Get In—We’re Customizing Chevy Express Vans While We Still Can

You can still build and spec an Express right on Chevy's website—in red, no less.
Rendering of a red Chevy Express van with options selected superimposed.
General Motors, The Drive

The Chevrolet Express van is so ubiquitous that you’d be forgiven for thinking it’s some ancient automotive relic—but you’d be wrong. Not only is the Chevy Express commercial work van still on sale, but you can still customize it in Chevy’s online builder. So let’s celebrate a great American workhorse on America’s birthday by building the most kick-ass Chevy Express that we can.

It isn’t actually all that surprising that Chevy still allows customers to build and spec the Express van, even though it’s seemingly from the Paleolithic period. Since the Express van is a commercial work van that’s used in a wide variety of fields and industries, there are several variations to choose from. Different jobs have different needs, and the good old Chevy Express should have them all covered.

There are two types of Express to choose from—Express Cargo and Express Passenger van—and they’re pretty self-explanatory. The Cargo is, well, a cargo van. It only has two seats up front, while the rest of the interior is empty so that you can fit lots of stuff in it. The Passenger is made to fit people, so the back is filled with seats for up to 15 humans. Somehow, despite being on sale since the Earth cooled, the Chevy Express is still pretty pricey, starting at $45,880 for the most basic Cargo-spec. You can also get it in 2500 or 3500-spec, depending on how much weight you need to haul.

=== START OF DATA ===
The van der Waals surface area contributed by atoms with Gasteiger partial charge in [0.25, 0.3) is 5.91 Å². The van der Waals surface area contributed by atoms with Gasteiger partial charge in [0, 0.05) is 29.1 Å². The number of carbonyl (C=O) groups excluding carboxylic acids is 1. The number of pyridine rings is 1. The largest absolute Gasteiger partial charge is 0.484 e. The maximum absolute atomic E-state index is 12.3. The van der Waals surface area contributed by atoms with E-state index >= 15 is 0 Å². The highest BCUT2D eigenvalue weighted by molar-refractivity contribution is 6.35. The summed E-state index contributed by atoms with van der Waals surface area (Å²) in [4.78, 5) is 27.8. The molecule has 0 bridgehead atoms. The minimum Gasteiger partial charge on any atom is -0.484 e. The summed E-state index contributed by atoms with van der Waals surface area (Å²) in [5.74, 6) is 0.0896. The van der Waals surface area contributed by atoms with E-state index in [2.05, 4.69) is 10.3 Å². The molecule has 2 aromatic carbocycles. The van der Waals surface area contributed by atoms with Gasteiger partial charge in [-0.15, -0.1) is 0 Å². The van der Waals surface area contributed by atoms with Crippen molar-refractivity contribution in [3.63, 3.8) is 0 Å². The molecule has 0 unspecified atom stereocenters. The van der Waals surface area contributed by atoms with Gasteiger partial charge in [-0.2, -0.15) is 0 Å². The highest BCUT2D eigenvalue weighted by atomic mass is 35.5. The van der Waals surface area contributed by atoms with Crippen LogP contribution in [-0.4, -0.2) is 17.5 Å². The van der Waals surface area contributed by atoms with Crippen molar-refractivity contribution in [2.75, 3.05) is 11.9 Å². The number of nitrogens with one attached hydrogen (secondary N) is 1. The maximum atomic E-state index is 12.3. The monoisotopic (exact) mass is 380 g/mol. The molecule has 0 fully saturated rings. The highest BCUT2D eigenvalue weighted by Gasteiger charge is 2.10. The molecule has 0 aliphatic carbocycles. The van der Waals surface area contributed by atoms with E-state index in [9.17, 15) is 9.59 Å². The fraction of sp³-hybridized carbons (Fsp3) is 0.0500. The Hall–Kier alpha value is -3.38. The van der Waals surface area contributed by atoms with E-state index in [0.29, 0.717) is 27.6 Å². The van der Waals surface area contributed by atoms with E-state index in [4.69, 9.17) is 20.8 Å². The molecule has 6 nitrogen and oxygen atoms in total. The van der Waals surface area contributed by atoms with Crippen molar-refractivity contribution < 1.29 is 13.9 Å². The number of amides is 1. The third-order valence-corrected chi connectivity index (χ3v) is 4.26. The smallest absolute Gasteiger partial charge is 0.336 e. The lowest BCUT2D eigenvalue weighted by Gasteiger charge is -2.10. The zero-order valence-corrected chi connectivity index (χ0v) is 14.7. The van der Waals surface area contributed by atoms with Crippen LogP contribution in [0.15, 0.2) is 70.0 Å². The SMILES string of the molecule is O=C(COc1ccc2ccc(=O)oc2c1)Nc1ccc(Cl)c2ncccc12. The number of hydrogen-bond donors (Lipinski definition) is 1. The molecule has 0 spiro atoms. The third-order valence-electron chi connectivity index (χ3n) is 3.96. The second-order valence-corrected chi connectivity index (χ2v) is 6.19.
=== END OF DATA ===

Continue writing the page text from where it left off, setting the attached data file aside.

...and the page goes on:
But today we’re building a hot-rod van, so we’re going with the two-door Express Cargo. Two engines are available: a 4.3-liter V6 or a 6.6-liter V8. Which do you think we’re choosing for our hot-rod van? After checking the box for the V8, you’ll notice there are actually four color choices. I’m not entirely positive I’ve ever seen a non-white Express before, but they’re as follows: Summit White, Black, Silver Ice Metallic, and … Red Hot! The latter has to be the choice, and we’re going to pair that red Express with the optional white 16-inch steel wheels. The gray cloth trim is also necessary, for extra butt-holding grip while driving at 10/10ths.

There are a variety of different options and packages to choose from, depending on what work it’s going to be doing. There’s a hotel shuttle package, a paratransit package, a safety package, and so much more. But since our hot-rod van is only going to be stealing hearts and laying 11s on the tarmac, we’re skipping almost all of ’em, except for the automatic locking rear differential.

You can get much newer work vans from almost any automaker, such as Ford, Nissan, and even Mercedes. And yet the Chevy Express remains a popular option for so many businesses and industries, despite having first gone on sale in 1996. Even more interesting is that it could continue to live on past its original 2026 end date. I, for one, hope it lives forever.

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